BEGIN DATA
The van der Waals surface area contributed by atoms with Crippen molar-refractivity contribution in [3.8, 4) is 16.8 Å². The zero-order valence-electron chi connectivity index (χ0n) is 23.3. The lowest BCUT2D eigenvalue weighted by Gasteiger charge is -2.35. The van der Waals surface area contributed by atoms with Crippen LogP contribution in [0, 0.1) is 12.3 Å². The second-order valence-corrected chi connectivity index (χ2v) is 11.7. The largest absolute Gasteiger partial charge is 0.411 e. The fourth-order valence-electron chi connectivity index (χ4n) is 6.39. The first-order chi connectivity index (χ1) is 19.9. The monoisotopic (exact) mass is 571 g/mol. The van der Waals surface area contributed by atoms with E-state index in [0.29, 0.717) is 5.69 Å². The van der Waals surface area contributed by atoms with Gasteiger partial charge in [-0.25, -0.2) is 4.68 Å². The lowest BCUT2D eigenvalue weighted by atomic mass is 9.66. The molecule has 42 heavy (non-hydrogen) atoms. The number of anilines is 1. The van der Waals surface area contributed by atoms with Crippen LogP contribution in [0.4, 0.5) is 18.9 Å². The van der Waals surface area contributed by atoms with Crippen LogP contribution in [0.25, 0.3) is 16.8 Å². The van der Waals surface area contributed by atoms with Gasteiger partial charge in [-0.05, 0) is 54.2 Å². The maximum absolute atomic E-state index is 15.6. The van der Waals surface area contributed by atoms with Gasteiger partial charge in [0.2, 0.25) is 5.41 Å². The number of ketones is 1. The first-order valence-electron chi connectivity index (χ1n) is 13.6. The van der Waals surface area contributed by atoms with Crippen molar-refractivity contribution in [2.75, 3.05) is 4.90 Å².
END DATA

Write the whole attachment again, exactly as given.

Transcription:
The van der Waals surface area contributed by atoms with Crippen molar-refractivity contribution in [3.8, 4) is 16.8 Å². The zero-order valence-electron chi connectivity index (χ0n) is 23.3. The lowest BCUT2D eigenvalue weighted by Gasteiger charge is -2.35. The van der Waals surface area contributed by atoms with Crippen LogP contribution in [0, 0.1) is 12.3 Å². The second-order valence-corrected chi connectivity index (χ2v) is 11.7. The largest absolute Gasteiger partial charge is 0.411 e. The fourth-order valence-electron chi connectivity index (χ4n) is 6.39. The first-order chi connectivity index (χ1) is 19.9. The monoisotopic (exact) mass is 571 g/mol. The van der Waals surface area contributed by atoms with E-state index in [0.29, 0.717) is 5.69 Å². The van der Waals surface area contributed by atoms with Gasteiger partial charge in [-0.25, -0.2) is 4.68 Å². The lowest BCUT2D eigenvalue weighted by atomic mass is 9.66. The molecule has 42 heavy (non-hydrogen) atoms. The number of anilines is 1. The van der Waals surface area contributed by atoms with Crippen LogP contribution in [0.4, 0.5) is 18.9 Å². The van der Waals surface area contributed by atoms with Crippen LogP contribution in [0.25, 0.3) is 16.8 Å². The van der Waals surface area contributed by atoms with Gasteiger partial charge in [-0.05, 0) is 54.2 Å². The maximum absolute atomic E-state index is 15.6. The van der Waals surface area contributed by atoms with Gasteiger partial charge in [0.2, 0.25) is 5.41 Å². The number of ketones is 1. The first-order valence-electron chi connectivity index (χ1n) is 13.6. The van der Waals surface area contributed by atoms with Crippen molar-refractivity contribution in [2.75, 3.05) is 4.90 Å².